A return to the old-school way of raising beef cattle can lead to food safety, security, and sustainability.
For most of their species’ existence, cattle grazed on native, organic grasses. But in the past century, humans have introduced massive amounts of grain into cattle’s diets to fatten them up quicker, sell them at an earlier age, and mass-produce their beef. Fortunately, a few of us have enough grassland for cattle to graze on, which allows us to offer grass-fed beef. And just recently, I decided to go for it.
Last year, Mike Nihsen, of Nihsen Family Farms, had 30 head of cows and calves he had to move overnight, so we struck a deal to graze the cattle on my land, and I would be in on a few head. Along with my sister Cynthia and her spouse, Virginia, I bought a few more bull calves to go with the herd after Mike moved the cows and calves, and we were in business.
The calves came in weighing 300 to 400 pounds each, and wasted no time grazing my stockpile of rye and other grasses. In the first month, they gained at least 65 to 75 pounds per head. I planned to keep them pastured all year, rotate them on six sections of grass pasture, and then finish them up in spring on fresh native grasses.
Statistically, black cattle bring the highest prices at the sale barn because they yield better at the slaughterhouse. And even though their genetics perfected them for gaining at the feedlot, Black Angus steers can gain 2 to 3 pounds per day on grass pastures in spring and summer, and in two years’ time, can weigh between 1,000 and 1,300 pounds. Other breeds are better-suited for feeding and finishing on grass, but for now, we’re mostly sticking with the old-school Black Angus, which is what Mike had in his herd, as well as a huge Black Angus bull.
We recently had a cull cow butchered at a local government-inspected processor, Hamilton Wholesale Meats in Weatherford, Texas, which made about 450 pounds of ground beef and stew meat, and 30 pounds of tenderized cutlets. We sold most of it to friends, family, a local restaurant, and a food co-op, and also sold some at a farmers market in Grapevine, Texas. I contacted the food co-op to let them know we had 100 pounds of ground beef from grass-fed cattle, and the manager said she’d see how much she could sell. Well, she posted it to their Facebook page that evening and it was all gone in three hours.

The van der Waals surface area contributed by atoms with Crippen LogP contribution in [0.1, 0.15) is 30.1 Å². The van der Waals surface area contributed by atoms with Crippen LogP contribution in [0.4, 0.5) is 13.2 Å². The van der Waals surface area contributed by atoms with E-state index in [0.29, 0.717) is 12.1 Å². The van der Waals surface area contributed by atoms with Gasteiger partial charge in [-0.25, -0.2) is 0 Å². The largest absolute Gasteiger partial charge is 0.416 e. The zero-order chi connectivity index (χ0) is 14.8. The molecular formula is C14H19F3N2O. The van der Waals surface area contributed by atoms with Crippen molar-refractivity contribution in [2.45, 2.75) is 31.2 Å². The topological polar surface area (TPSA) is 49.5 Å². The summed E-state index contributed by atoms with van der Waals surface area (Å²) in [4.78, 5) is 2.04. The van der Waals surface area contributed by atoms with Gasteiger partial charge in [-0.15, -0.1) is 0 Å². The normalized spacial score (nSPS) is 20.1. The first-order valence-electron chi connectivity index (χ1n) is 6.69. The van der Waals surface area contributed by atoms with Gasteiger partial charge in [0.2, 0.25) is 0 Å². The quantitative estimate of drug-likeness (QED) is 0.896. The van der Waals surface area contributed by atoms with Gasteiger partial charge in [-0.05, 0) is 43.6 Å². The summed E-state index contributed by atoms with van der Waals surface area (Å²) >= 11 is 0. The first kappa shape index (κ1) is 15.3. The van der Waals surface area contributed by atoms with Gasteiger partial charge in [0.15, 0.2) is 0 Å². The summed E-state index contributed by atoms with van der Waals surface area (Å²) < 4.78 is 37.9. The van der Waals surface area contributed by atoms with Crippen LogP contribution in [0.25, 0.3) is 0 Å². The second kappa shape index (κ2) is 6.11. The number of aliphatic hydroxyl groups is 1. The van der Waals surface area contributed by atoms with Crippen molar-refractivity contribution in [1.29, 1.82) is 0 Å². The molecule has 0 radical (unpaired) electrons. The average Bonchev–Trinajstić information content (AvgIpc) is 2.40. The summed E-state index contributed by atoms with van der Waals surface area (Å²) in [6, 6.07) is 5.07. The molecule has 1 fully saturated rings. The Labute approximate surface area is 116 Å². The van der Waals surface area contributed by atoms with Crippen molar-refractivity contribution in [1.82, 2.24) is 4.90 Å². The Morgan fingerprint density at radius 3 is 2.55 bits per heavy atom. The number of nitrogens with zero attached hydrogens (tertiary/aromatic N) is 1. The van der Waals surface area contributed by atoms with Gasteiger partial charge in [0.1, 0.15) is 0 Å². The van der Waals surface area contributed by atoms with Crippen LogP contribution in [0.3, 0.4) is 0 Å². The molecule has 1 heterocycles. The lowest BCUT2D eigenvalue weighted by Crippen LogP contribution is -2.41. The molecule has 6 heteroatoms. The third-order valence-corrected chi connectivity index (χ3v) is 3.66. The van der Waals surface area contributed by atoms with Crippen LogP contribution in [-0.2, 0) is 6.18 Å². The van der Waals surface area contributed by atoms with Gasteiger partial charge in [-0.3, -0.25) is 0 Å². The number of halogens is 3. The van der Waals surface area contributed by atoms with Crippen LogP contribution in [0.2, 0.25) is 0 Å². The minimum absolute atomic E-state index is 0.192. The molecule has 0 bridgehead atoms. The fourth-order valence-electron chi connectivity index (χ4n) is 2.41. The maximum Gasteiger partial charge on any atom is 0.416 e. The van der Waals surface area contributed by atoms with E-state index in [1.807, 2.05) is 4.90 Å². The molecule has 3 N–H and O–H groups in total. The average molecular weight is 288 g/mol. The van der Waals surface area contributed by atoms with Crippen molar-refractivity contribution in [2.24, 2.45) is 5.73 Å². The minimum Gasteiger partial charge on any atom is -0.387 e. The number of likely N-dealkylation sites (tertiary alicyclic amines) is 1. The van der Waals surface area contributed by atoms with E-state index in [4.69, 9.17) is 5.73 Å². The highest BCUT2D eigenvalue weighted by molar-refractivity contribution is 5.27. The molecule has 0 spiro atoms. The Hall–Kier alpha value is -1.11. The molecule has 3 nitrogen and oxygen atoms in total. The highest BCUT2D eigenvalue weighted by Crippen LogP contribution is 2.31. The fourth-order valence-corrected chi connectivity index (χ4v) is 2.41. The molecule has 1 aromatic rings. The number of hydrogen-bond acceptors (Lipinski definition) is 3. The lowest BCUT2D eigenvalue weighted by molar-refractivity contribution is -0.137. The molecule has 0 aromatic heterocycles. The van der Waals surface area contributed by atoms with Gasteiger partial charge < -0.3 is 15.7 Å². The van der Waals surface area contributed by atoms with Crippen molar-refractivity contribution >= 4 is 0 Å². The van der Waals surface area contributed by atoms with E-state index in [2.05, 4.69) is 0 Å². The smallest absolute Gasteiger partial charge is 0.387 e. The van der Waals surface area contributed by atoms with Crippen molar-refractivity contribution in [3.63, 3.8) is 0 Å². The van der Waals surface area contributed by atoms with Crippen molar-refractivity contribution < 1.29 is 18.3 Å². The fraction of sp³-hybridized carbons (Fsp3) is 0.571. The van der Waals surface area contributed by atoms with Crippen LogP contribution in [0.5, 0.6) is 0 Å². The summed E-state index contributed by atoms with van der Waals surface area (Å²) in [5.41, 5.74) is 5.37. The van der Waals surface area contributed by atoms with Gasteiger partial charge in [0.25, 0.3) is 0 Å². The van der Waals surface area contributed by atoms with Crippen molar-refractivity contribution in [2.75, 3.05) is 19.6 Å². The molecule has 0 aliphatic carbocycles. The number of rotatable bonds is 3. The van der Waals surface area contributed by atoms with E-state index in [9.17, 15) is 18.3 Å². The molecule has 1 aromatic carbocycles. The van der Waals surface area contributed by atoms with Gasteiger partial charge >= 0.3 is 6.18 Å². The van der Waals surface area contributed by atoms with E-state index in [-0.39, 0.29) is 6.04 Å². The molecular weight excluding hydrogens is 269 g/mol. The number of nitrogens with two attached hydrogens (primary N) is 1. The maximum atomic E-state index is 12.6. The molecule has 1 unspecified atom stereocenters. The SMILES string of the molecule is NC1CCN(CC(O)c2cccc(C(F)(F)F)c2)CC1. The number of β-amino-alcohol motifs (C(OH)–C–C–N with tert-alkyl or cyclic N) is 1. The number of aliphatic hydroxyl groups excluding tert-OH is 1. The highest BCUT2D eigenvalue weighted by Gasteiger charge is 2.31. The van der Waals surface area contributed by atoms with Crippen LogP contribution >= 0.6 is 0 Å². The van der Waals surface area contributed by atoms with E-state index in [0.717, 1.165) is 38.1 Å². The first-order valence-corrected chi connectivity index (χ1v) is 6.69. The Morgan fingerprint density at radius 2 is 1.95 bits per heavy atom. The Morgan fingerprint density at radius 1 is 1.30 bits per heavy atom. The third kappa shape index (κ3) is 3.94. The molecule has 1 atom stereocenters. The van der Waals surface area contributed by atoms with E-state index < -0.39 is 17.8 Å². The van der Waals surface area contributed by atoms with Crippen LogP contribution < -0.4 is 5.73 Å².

The demand is there, so we’ve decided to sell all our beef direct. On Earth Day, we set up a booth at the Grapevine Farmers Market and sold directly to the people of the Dallas-Fort Worth Metroplex. We’ve been there every Saturday since, because we’re swamped by folks seeking to buy clean, quality grass-fed beef straight off the farm.
One of our best customers is the manager of the Wichita Falls Area Food Share, Vicki Schweiss, who sold more than 500 pounds of ground beef, stew meat, offal, and more over the course of six weeks to the food share members. Eighty families in and around Wichita Falls and Vernon, Texas, get a good portion of their weekly groceries through the farm-to-table operation. Vicki contacts local farmers and growers to see what each of us has to offer for the week and posts the menu online, and then the members order raw milk, butter, cream, cheese, honey, vegetables, pastured eggs, pork, coffee, natural supplements, herbs, oils, and our grass-fed beef, to be picked up at her home each week.
We recently hooked up with Farm to Fork Foods in Arlington, Texas, the first storefront to sell our grass-fed beef. Owner Karen Dotson and Director of Marketing and Operations Kristen Robinson are committed to providing their neighbors in the region with local, farm-fresh, natural foods.
After some negotiation, we decided to sell our beef to them at a 12 percent discount. We’ve paid others 10 to 12 percent commissions (cash or trade) for their sales efforts, and we pay a weekly fee plus a percentage to sell at farmers markets, which amounts to about 12 percent. With Farm to Fork Foods, we make a delivery to the store, and then they handle the sales. They have a large customer base, which is to our advantage. They’ve freed us up to spend more time at the farm.
So, we’ve already built a large regular customer base and sold thousands of dollars of beef, and we haven’t even butchered a steer yet this year. We’ve processed the young cull cows first, and we’ve sold the tenderloins, briskets, stew meat, bones, and (literally) a ton of ground beef.
Our cattle are treated with respect, allowed to be cattle, calmly moved and doctored if needed, and fed only grasses, and in turn they provide the nutritious beef our society has been herded away from. While I do expect to make money, grass-fed beef makes for a lot more than that. It’s better for our health, the animals, and our natural resources. Intense mob grazing provides the soil with beneficial microorganisms, sequesters carbon in the soil, and removes greenhouse gases from the air. I want to feed my neighbors the most high-quality, nutritious beef they can get anywhere. Grass-fed beef fits that description and fits right into my natural life here at Sunflower Farms.
I hope you’ll saddle up with us and help turn the beef cattle industry back into a sustainable, healthy food-production business.
Robert D. Copeland is a farmer and writer who lives in Texas, where he runs Sunflower Farms Grass-Fed Beef. He also operates an off-grid bed-and-breakfast with straw bale and earth plaster cabins, permaculture workshops, and more.